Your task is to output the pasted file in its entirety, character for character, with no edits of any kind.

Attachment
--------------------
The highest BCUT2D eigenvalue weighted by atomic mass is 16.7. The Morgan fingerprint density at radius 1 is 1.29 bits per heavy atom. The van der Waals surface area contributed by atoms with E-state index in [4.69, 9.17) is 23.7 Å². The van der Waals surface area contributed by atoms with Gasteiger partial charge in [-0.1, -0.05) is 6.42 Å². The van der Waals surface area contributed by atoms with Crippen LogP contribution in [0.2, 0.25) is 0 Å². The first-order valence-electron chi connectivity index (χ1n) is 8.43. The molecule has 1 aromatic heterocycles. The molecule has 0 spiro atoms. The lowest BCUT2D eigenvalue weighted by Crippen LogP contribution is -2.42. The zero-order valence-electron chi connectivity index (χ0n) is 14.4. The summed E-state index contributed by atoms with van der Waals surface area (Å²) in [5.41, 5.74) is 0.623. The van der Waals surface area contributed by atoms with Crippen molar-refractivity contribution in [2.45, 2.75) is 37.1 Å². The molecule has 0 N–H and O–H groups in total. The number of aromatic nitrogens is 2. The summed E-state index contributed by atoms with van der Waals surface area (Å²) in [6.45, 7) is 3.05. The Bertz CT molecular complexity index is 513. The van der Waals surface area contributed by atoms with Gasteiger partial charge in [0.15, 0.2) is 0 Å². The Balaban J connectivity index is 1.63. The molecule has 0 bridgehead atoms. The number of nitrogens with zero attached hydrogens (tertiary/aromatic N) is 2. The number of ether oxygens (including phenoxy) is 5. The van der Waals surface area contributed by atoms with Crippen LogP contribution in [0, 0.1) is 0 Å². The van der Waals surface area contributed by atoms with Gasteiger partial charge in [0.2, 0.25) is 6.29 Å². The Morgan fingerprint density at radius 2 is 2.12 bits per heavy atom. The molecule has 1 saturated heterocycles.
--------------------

The highest BCUT2D eigenvalue weighted by atomic mass is 16.7. The Morgan fingerprint density at radius 1 is 1.29 bits per heavy atom. The van der Waals surface area contributed by atoms with E-state index in [4.69, 9.17) is 23.7 Å². The van der Waals surface area contributed by atoms with Gasteiger partial charge in [-0.1, -0.05) is 6.42 Å². The van der Waals surface area contributed by atoms with Crippen LogP contribution in [0.2, 0.25) is 0 Å². The first-order valence-electron chi connectivity index (χ1n) is 8.43. The molecule has 1 aromatic heterocycles. The molecule has 0 spiro atoms. The lowest BCUT2D eigenvalue weighted by Crippen LogP contribution is -2.42. The zero-order valence-electron chi connectivity index (χ0n) is 14.4. The summed E-state index contributed by atoms with van der Waals surface area (Å²) in [5.41, 5.74) is 0.623. The van der Waals surface area contributed by atoms with Crippen molar-refractivity contribution in [2.45, 2.75) is 37.1 Å². The molecule has 0 N–H and O–H groups in total. The number of aromatic nitrogens is 2. The summed E-state index contributed by atoms with van der Waals surface area (Å²) in [6.45, 7) is 3.05. The Bertz CT molecular complexity index is 513. The van der Waals surface area contributed by atoms with Gasteiger partial charge in [0.15, 0.2) is 0 Å². The Balaban J connectivity index is 1.63. The molecule has 0 bridgehead atoms. The number of nitrogens with zero attached hydrogens (tertiary/aromatic N) is 2. The number of ether oxygens (including phenoxy) is 5. The van der Waals surface area contributed by atoms with Crippen LogP contribution in [0, 0.1) is 0 Å². The van der Waals surface area contributed by atoms with Gasteiger partial charge in [0.2, 0.25) is 6.29 Å². The Morgan fingerprint density at radius 2 is 2.12 bits per heavy atom. The molecule has 1 saturated heterocycles.